Presentation is loading. Please wait.

Presentation is loading. Please wait.

Chapter Nineteen The American Economy Personal Finances ~~~~~ Money and Credit.

Similar presentations

Presentation on theme: "Chapter Nineteen The American Economy Personal Finances ~~~~~ Money and Credit."— Presentation transcript:

1 Chapter Nineteen The American Economy Personal Finances ~~~~~ Money and Credit


3 Money items that have been accepted as money cows, pigs, guns, playing cards, furs, salt, olive oil, stones, knives, tobacco, copper, iron, wampum beads, shells, rings, silver, diamonds currency another term for coins and paper money every country in the world has one all share three common features 1.must be easy to carry take up little space so people can carry it with them for everyday use 2.must be durable, or last a long time it should not wear out too quickly or fall apart people must be able to keep currency until they are ready to spend it 3.must be made in a standard form and must be guaranteed by the government of the country that issues it citizens can be certain that their coins and bills will be accepted in exchange for goods and services

4 legal tender all U.S. paper money and coins the law requires that every American accept it as payment in exchange for all goods and services the Constitution grants Congress the sole right "to coin money, [regulating] the value thereof.... mint plant where coins are made coins for general circulation Philadelphia, Pennsylvania Denver, Colorado commemorative, or special occasion, coins San Francisco, California (closed) West Point, New York U.S. Money

5 coins called hard money because usually made of hard metal all coins are alloys, or mixtures, of metals copper-coated zinc copper and nickel for many years the value of a coin was equal to the value of the metal that it contained silver dollar yielded about a dollar's worth of silver when melted down government supply of gold and silver bullion helps strengthen the country's financial position depository at Fort Knox, Kentucky six coins used in the U.S. penny 1¢, nickel 5¢, dime 10¢, quarter 25¢, half-dollar 50¢, dollar coin paper money Bureau of Engraving and Printing in Washington, D.C denominations used in the U.S. $1, $2, $5, $10, $20, $50, and $100 bills recently redesigned to make it more difficult to counterfeit denominations of $500, $1,000, $5,000, $10,000 no longer issued removed from circulation by banks

6 checks bank deposits are amounts of money in bank accounts represents the amount of credit held in personal or business accounts amount of money the bank makes available for personal or business use a person or business can spend the money in a checking account at any time by writing a check account maintained by depositing cash or checks from others they are not legal tender because they are not issued and guaranteed by the federal government signature on a check is a promise that there is sufficient credit in an account to cover the amount of a check fines or criminal penalties for people who knowingly write bad checks overdraft fees charged by most banks and businesses banks send customers monthly statements of account activities debit cards small cards that operate the same way that checks do money is instantly deducted from the account when the card is used Checking Accounts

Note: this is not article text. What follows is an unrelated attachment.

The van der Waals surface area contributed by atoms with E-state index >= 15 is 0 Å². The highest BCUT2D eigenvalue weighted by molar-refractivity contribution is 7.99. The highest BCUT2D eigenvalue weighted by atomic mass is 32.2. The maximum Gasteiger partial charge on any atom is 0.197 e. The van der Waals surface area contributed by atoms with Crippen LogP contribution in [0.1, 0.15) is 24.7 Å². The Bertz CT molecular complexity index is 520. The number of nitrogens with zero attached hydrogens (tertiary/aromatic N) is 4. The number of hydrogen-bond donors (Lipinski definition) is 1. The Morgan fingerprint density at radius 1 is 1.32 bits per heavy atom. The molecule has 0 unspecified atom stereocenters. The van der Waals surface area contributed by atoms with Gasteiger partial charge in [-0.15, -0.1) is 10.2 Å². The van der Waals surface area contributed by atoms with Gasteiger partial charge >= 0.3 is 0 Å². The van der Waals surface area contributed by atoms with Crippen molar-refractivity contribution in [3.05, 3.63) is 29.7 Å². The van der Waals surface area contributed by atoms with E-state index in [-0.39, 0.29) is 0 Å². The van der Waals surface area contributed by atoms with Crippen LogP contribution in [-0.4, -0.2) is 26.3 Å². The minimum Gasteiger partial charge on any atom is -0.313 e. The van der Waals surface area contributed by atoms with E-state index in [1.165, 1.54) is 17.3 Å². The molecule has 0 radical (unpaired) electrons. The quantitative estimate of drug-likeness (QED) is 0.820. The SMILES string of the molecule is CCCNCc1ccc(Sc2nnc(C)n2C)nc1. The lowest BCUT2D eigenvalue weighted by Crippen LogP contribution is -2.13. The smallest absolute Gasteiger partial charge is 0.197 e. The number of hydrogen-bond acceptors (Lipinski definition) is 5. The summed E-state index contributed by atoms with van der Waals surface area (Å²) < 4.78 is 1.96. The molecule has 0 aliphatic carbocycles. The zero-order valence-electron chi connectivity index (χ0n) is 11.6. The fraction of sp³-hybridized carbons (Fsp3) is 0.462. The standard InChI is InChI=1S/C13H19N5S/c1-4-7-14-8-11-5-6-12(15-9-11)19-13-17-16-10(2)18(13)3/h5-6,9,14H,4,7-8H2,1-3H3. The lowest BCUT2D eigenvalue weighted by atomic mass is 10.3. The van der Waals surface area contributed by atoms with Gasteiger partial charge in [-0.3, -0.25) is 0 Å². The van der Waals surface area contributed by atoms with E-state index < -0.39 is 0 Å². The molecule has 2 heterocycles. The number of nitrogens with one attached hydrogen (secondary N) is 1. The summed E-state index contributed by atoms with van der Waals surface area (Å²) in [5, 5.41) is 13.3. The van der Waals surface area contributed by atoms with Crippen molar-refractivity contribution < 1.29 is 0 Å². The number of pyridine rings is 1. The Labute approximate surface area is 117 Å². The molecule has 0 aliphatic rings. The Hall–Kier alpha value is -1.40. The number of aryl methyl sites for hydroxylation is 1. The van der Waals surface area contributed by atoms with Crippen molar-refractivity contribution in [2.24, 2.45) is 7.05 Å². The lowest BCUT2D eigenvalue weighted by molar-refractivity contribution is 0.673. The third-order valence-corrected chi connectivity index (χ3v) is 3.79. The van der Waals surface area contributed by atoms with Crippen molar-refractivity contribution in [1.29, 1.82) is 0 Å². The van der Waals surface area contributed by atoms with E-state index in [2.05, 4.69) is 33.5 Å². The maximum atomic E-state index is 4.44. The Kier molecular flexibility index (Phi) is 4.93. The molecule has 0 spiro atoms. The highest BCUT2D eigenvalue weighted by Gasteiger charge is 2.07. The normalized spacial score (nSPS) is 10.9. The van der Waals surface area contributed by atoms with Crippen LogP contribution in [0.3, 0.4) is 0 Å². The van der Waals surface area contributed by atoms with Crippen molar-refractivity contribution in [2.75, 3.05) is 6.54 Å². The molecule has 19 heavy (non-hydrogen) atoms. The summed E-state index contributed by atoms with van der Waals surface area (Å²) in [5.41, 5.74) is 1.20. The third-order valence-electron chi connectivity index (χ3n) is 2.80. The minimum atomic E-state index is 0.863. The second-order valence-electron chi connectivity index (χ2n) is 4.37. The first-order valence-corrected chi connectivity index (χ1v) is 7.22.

7 charge account method by which a store extends credit to customers charge cards allow them to buy things without paying cash amount of the purchases is added to their accounts customers receive a monthly bill customer writes a check for all or part of the bill interest is charged on the unpaid portion store deposits the check in its own bank, which then sends the check to the customer's bank customer's bank subtracts the amount of the check from the customer's account credit cards American Express, VISA, MasterCard, Discover issued by banks and other major lending institutions customer presents the credit card when making a purchase business charges the credit card company the purchase amount credit card company then pays the store or business and charges the customer for the amount of the purchase customer pays all or part of the bill once a month interest is charged on the unpaid portion Charge Accounts & Credit Cards

8 Credit business credit used in most sales involving large amounts of goods allows them to purchase a large quantity of goods now and pay at the end of the month or within 90 days large finance charges will be added to any unpaid balance creditors may demand immediate payment might be forced to sell the business to pay the debts family credit can help a family make emergency purchases short-term credit pay off an item within a few weeks or months long-term credit pay a certain amount each month until the total has been paid large purchases - homes, automobiles, large appliances, furniture unable to pay credit bills repossession businesses take back the purchases bankruptcy legal declaration that a person or business cannot pay debts owed hurts credit rating for years

9 Credit in the Economy credit plays several important roles in the buying and selling of goods and services in a free market plays an important role in the successful operation of the U.S. economy as a whole healthy economic system the supply of money must increase or decrease in relation to the economy's general condition free-flowing money in the form of credit makes it possible for consumers to buy whenever there are goods to be sold when production is high and business is doing well tightening credit discourages people from borrowing money and can also reduce consumer spending when production slows and prices may begin rising

Download ppt "Chapter Nineteen The American Economy Personal Finances ~~~~~ Money and Credit."

Similar presentations

Ads by Google